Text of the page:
A cutting-edge method developed at the University of Michigan Center for Arrhythmia Research successfully uses stem cells to create heart cells capable of mimicking the heart's crucial squeezing action.
The cells displayed activity similar to most people's resting heart rate. At 60 beats per minute, the rhythmic electrical impulse transmission of the engineered cells in the U-M study is 10 times faster than in most other reported stem cell studies.
An image of the electrically stimulated cardiac cells is displayed on the cover of the current issue of Circulation Research, a publication of the American Heart Association.
For those suffering from common, but deadly, heart diseases, stem cell biology represents a new medical frontier.
The U-M team of researchers is using stem cells in hopes of helping the 2.5 million people with an arrhythmia, an irregularity in the heart's electrical impulses that can impair the heart's ability to pump blood.
"To date, the majority of studies using induced pluripotent stem cell-derived cardiac muscle cells have focused on single cell functional analysis," says senior author Todd J. Herron, Ph.D., an assistant research professor in the Departments of Internal Medicine and Molecular & Integrative Physiology at the U-M.
"For potential stem cell-based cardiac regeneration therapies for heart disease, however, it is critical to develop multi-cellular tissue like constructs that beat as a single unit," says Herron.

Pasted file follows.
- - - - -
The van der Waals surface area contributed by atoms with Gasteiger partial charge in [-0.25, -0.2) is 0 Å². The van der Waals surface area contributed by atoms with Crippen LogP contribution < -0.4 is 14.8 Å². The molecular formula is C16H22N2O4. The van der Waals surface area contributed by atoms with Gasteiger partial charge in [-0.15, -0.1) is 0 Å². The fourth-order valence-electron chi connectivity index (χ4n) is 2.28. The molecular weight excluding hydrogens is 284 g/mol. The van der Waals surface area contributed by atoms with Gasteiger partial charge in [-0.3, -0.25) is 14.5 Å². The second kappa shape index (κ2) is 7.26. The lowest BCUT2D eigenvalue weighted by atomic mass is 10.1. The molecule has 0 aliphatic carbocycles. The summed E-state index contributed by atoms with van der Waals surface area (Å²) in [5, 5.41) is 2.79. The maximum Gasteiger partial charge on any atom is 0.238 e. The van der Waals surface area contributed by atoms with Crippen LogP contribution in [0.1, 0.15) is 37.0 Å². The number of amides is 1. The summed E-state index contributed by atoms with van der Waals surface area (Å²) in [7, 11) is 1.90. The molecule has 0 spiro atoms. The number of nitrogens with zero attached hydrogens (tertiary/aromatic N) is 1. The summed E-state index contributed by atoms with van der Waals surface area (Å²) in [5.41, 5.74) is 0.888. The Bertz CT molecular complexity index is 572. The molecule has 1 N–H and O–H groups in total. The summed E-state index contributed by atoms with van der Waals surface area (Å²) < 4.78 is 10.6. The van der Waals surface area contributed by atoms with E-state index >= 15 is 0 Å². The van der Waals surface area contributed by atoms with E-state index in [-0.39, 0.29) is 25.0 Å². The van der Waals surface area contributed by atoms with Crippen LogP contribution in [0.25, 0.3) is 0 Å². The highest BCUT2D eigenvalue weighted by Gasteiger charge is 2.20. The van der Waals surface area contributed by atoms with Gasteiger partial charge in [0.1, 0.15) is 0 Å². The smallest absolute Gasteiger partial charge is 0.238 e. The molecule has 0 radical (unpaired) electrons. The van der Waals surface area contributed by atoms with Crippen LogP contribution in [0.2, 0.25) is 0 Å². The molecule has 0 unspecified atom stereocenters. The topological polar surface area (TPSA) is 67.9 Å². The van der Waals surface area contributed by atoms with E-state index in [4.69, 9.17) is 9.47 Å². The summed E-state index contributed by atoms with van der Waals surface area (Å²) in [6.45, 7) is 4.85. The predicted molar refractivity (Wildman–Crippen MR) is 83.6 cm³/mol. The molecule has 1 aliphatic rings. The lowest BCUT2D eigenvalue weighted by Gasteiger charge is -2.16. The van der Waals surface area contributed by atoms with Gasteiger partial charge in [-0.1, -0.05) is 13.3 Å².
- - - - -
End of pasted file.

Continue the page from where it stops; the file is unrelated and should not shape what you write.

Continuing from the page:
Their objective, working with researchers at the University of Oxford, Imperial College and University of Wisconsin, included developing a bioengineering approach, using stem cells generated from skin biopsies, which can be used to create large numbers of cardiac muscle cells that can transmit uniform electrical impulses and function as a unit.
Furthermore, the team designed a fluorescent imaging platform using light emitting diode (LED) illumination to measure the electrical activity of the cells.
"Action potential and calcium wave impulse propogation trigger each normal heart beat, so it is imperative to record each parameter in bioengineered human cardiac patches," Herron says.
Authors of the study note that the velocity of the engineered cardiac cells, while faster than previous reports, it is still slower than the velocity observed in the beating adult heart.
Still the velocity is comparable to commonly used rodent cells, and authors suggest human cardiac patches could be used rather than rodent systems for research purposes.
The new method can be readily applied in most cardiac research laboratories and opens the door for the use of cardiac stem cell patches in disease research, testing of new drug treatments and therapies to repair damaged heart muscle.
|Contact: Shantell M. Kirkendoll|
University of Michigan Health System